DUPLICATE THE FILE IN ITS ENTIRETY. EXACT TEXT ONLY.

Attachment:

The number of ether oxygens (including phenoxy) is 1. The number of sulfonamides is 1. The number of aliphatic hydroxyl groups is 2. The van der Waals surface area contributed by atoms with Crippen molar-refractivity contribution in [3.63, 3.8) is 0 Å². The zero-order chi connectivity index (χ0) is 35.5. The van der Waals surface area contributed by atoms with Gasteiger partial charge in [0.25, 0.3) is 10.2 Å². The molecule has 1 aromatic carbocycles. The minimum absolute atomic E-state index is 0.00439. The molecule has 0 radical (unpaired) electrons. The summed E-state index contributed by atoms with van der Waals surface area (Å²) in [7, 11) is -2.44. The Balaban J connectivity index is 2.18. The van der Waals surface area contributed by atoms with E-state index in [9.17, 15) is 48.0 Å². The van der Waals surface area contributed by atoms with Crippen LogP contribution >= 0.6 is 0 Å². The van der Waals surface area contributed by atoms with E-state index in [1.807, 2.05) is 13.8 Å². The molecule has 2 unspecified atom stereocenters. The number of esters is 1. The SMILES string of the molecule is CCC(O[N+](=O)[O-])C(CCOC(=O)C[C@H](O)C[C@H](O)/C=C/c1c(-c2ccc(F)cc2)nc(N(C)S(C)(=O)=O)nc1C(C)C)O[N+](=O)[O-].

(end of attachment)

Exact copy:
The number of ether oxygens (including phenoxy) is 1. The number of sulfonamides is 1. The number of aliphatic hydroxyl groups is 2. The van der Waals surface area contributed by atoms with Crippen molar-refractivity contribution in [3.63, 3.8) is 0 Å². The zero-order chi connectivity index (χ0) is 35.5. The van der Waals surface area contributed by atoms with Gasteiger partial charge in [0.25, 0.3) is 10.2 Å². The molecule has 1 aromatic carbocycles. The minimum absolute atomic E-state index is 0.00439. The molecule has 0 radical (unpaired) electrons. The summed E-state index contributed by atoms with van der Waals surface area (Å²) in [7, 11) is -2.44. The Balaban J connectivity index is 2.18. The van der Waals surface area contributed by atoms with E-state index in [9.17, 15) is 48.0 Å². The van der Waals surface area contributed by atoms with Crippen LogP contribution >= 0.6 is 0 Å². The van der Waals surface area contributed by atoms with E-state index in [1.807, 2.05) is 13.8 Å². The molecule has 2 unspecified atom stereocenters. The number of esters is 1. The SMILES string of the molecule is CCC(O[N+](=O)[O-])C(CCOC(=O)C[C@H](O)C[C@H](O)/C=C/c1c(-c2ccc(F)cc2)nc(N(C)S(C)(=O)=O)nc1C(C)C)O[N+](=O)[O-].